The King's Judges



Translation by the author.
The book is only available in German at the present time (from 1 August, 2005)

Chapter Two

It was already getting dark when Sir Orlando Trelawney walked home through the badly-lit alleys of St. Clement Danes. A light drizzle had set in and sprayed into his face so that he had to pull his hat down low over his eyes and wrap his cloak closer around his body. After plodding along deep in thought for a while he suddenly realised that he was going the wrong way. Confused, he stopped in front of a dunghill on which there was a dead rat and looked around trying to find out where he was. He could not cope. Inside him was nothing but painful emptiness that paralysed his entire body and turned every movement into a strenuous effort.

Death! Everywhere he showed his mocking face, his grinning skull. Of course, it was nothing unusual for Trelawney to witness death. In the times he lived in he always crossed your path. War, diseases, executions, he had seen them all. There was no guarantee of reaching a grand age, and the weakest, the children, were the most vulnerable. Actually, he was used to seeing people die and being a judge he had pronounced more than one death sentence. But now everything had changed. First, he had lost his wife, his patient and devoted companion, and now his old friend Peckham, whom he had known since they had studied together at the Temple. It seemed such a cruel, senseless death, apparently due to a mistake made by the physician or the apothecary who had concocted the medicine. He still had to check these possibilities.

He had lost everything he had valued. There was nothing left for him. Had he really led such a sinful life to be punished in this painful way? Why did God want him to suffer from loneliness and despair? Sometimes he envied the superstitious Catholics who were always surrounded by their saints and who could find protection under the cloak of the Blessed Virgin. Being a Protestant he was denied such consolation. Although he regarded the Roman Faith as irrational, in this very moment he understood why the small community of Catholics still in existence in England so firmly adhered to it.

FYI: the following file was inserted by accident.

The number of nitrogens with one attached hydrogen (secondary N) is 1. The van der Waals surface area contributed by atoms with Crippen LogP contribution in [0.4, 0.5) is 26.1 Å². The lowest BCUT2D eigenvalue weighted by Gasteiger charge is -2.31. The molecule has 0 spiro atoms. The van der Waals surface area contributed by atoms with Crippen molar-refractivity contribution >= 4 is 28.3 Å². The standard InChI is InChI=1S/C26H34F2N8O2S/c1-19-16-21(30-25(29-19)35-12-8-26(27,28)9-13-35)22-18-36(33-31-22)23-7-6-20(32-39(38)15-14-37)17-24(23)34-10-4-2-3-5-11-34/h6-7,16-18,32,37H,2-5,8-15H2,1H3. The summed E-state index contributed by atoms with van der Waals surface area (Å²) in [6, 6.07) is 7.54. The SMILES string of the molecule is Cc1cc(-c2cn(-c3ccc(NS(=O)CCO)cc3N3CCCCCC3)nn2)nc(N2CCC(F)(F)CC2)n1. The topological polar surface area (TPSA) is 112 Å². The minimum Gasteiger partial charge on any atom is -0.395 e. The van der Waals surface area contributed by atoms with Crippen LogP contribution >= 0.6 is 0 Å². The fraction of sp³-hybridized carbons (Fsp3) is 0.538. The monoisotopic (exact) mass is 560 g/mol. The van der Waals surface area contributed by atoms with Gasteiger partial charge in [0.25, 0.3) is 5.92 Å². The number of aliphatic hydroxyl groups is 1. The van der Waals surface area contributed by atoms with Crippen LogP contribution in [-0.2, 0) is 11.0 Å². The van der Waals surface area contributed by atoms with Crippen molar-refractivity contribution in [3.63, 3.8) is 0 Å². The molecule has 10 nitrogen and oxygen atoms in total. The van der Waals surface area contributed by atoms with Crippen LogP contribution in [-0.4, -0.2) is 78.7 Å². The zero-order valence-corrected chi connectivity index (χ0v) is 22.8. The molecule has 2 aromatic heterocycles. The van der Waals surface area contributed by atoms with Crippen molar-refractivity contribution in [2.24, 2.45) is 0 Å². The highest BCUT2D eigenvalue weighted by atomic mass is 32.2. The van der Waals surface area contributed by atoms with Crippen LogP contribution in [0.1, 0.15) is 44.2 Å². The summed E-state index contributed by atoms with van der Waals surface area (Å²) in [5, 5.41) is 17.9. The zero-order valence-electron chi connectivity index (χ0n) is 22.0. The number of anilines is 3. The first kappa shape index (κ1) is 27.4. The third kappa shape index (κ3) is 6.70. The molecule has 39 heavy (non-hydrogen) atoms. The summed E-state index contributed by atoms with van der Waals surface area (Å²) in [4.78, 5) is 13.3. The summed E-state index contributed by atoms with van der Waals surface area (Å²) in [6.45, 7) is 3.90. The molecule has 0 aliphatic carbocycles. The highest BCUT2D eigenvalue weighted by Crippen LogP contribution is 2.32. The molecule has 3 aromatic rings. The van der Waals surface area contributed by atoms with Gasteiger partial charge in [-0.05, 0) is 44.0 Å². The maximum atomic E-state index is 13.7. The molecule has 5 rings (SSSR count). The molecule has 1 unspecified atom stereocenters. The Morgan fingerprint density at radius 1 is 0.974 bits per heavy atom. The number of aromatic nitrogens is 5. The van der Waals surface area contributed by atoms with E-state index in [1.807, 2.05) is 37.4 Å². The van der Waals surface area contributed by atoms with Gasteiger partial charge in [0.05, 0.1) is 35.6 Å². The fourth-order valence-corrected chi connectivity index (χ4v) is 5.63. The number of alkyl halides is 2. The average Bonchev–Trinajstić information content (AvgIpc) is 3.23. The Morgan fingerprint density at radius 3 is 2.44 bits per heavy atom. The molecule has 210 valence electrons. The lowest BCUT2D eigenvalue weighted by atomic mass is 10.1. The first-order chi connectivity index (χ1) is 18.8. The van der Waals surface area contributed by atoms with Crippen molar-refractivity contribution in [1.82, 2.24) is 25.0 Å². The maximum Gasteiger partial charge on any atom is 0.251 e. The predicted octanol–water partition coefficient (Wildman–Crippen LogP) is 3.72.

Spellbound, Sir Orlando was still staring at the carcass of the rat, the symbol of death. The emptiness inside him slowly gave way to a deep dull pain that was tightening around his chest. The thought of his home in Chancery Lane held no attraction for him. It was cold and empty despite its splendour. The only thing awaiting him there was the shrill voice of his nit-picking niece nagging at him and accusing him of not finding her a suitable husband.

Like a man walking in his sleep Trelawney moved on and only stopped when he heard the drunken rabble in a nearby tavern. The judge entered without hesitation and looked around through the thick clouds of blue tobacco smoke for a table at the back where he could sit by himself and deaden the pain in his breast with wine.

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When he woke up, he did not know where he was. Someone was tugging at his clothes. Convinced that he was being robbed he instinctively began to struggle against his attackers and lashed out blindly. A voice shouted something he did not understand. He heard somebody running through the mud. When his eyes, still blurred by drink, were finally able to focus he saw a young man with long tousled hair bending over him. He spoke with a strong Irish accent, a sound so strange and foreign that it kindled a sudden undefined feeling of fear inside Trelawney.

"Are you hurt, Sir? Do you need help?"